The waters and lands comprising the North Pacific Crescent (NPC) region are eco- and ethnologically diverse, consisting of (from west to east; including but not limited to) nation-states currently known as the Philippines, China, Taiwan, Japan, South Korea, North Korea, Russia, the United States (Alaska, Washington, Oregon, and California), Canada (British Columbia and the Yukon), Mexico (Baja California, Sonora, Sinaloa, Nayarit, Jalisco, Colima, Michoacán, Guerrero, Oaxaca, Chiapas), Guatemala, El Salvador, Honduras, Nicaragua, Costa Rica, and Panama. As the northern half of the Pacific Rim, this region’s historic and contemporary status as a dynamic and leading global economic power for investment and trade opportunities – encompassing half the global trade and half of the GDP (led by Japan and South Korea in the west and the United States in the east), as well as nearly half of the world’s population – is well recognized, recently by the Obama administration’s high-profile defense- and policy-driven “Pivot to the Asia-Pacific.”
Given how the NPC region is viewed as a (re)new(ed) frontier for twenty-first century economic development via the exploitation of human, water, and land resources – all of which disproportionately affect Indigenous/local communities suffering from settler colonialism, extractivism, and militarization – the futurity of Indigenous/local communities specifically, and our global relations (human and more-than-human) more broadly, depends on critical new networks of thought leaders and grassroots activism.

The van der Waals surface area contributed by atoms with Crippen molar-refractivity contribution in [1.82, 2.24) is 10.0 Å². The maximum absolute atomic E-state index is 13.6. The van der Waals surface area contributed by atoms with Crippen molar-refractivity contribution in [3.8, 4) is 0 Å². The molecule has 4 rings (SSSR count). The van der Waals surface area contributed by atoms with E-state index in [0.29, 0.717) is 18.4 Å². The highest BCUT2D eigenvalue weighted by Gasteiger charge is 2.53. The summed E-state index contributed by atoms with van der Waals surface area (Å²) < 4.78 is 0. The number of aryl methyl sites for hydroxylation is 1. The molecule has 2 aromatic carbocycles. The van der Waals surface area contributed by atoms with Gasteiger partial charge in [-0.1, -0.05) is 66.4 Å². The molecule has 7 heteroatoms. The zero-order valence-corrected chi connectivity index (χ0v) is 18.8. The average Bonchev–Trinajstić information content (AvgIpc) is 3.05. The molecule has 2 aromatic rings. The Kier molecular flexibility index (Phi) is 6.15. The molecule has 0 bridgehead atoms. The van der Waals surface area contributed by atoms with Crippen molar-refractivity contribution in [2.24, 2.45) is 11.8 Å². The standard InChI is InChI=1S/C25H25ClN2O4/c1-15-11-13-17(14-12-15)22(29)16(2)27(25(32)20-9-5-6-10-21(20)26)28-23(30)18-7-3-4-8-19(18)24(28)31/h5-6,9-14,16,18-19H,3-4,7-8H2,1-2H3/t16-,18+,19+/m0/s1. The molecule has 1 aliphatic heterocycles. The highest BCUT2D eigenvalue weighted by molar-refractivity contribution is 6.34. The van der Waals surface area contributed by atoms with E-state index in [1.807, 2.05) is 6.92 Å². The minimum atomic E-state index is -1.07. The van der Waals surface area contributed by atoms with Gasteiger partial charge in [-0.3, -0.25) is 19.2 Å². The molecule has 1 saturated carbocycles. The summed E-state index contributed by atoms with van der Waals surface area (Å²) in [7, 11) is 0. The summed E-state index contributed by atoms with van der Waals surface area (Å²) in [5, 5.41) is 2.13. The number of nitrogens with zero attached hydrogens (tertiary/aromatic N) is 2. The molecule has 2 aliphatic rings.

This collaborative project will be led by an intergenerational research team comprised primarily of Indigenous women researchers who are from the NPC region and rooted in forward-looking and sustainable matrifocal epistemologies/ontologies, what we are calling Indigenous Feminist Logics (IFL). All team members are dedicated to advancing Indigenous feminist thought and action in research, and will seek to address the following guiding questions: What are the histories and contemporary examples of IFL-rooted research and activism in the NPC? What confluences exist, or need to be brought into being, between Indigenous and feminist thought leaders and activists? What are the opportunities and challenges facing the creation of an IFL-rooted NPC collective?
With the support of the 2019-2020 Feminist Research Institute Faculty Collaboratory Fellows Program and the UC Davis Humanities Institute sponsored HumArts Research Clusters Program, we will launch the first phase of the IFL/NPC Project via a year-long series of transdisciplinary convergence research activities, such as: documenting (a proposed multimedia website); networking (curated writing and action workshops); and envisioning (collaboratively seeking and applying for larger external grants to sustain project futurity).